Global nitrogen and phosphorus fertilizer use for agriculture production in the past half century: Shifted hot spots and nutrient imbalance
Chaoqun Lu1,2 and Hanqin Tian21Department of Ecology, Evolution, and Organismal Biology, Iowa State University, Ames, IA 50011, USA 2International Center for Climate and Global Change Research, and School of Forestry and Wildlife Sciences, Auburn University, Auburn, AL, 36849, USA
Received: 22 Jul 2016 – Accepted for review: 27 Jul 2016 – Discussion started: 08 Aug 2016
Abstract. In addition to enhance agricultural productivity, synthetic nitrogen (N) and phosphorous (P) fertilizer application in croplands dramatically altered global nutrient budget, water quality, greenhouse gas balance, and their feedbacks to the climate system. However, due to the lack of geospatial fertilizer input data, current Earth system/land surface modeling studies have to ignore or use over-simplified data (e.g., static, spatially uniform fertilizer use) to characterize agricultural N and P input over decadal or century-long period. In this study, we therefore develop a global time-series gridded data of annual synthetic N and P fertilizer use rate in croplands, matched with HYDE 3,2 historical land use maps, at a resolution of 0.5º latitude by longitude during 1900–2013. Our data indicate N and P fertilizer use rates increased by approximately 8 times and 3 times, respectively, since the year 1961, when IFA (International Fertilizer Industry Association) and FAO (Food and Agricultural Organization) survey of country-level fertilizer input were available. Considering cropland expansion, increase of total fertilizer consumption amount is even larger. Hotspots of agricultural N fertilizer use shifted from the U.S. and Western Europe in the 1960s to East Asia in the early 21st century. P fertilizer input show the similar pattern with additional hotspot in Brazil. We find a global increase of fertilizer N / P ratio by 0.8 g N / g P per decade (p < 0.05) during 1961–2013, which may have important global implication of human impacts on agroecosystem functions in the long run. Our data can serve as one of critical input drivers for regional and global assessment on agricultural productivity, crop yield, agriculture-derived greenhouse gas balance, global nutrient budget, land-to-aquatic nutrient loss, and ecosystem feedback to the climate system. Datasets available at: https://doi.pangaea.de/10.1594/PANGAEA.863323.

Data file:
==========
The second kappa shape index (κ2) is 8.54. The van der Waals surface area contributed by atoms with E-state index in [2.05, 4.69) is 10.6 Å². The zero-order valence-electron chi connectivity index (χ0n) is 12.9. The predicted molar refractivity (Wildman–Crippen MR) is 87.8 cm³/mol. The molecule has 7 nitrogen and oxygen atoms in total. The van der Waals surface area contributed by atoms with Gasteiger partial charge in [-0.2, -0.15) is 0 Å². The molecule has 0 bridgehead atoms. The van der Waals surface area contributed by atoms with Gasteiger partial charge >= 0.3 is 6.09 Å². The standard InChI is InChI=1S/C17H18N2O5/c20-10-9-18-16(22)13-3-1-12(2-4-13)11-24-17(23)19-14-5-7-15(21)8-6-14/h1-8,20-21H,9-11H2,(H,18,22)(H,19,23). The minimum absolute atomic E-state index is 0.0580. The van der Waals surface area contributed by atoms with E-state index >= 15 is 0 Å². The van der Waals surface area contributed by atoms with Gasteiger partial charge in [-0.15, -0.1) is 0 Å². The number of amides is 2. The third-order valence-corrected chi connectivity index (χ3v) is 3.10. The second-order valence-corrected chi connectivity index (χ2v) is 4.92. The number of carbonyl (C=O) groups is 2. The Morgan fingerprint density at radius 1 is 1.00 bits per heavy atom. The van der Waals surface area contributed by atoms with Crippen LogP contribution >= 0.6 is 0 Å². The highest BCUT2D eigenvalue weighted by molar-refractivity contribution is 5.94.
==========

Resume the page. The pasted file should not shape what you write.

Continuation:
Lu, C. and Tian, H.: Global nitrogen and phosphorus fertilizer use for agriculture production in the past half century: Shifted hot spots and nutrient imbalance, Earth Syst. Sci. Data Discuss., doi:10.5194/essd-2016-35, in review, 2016.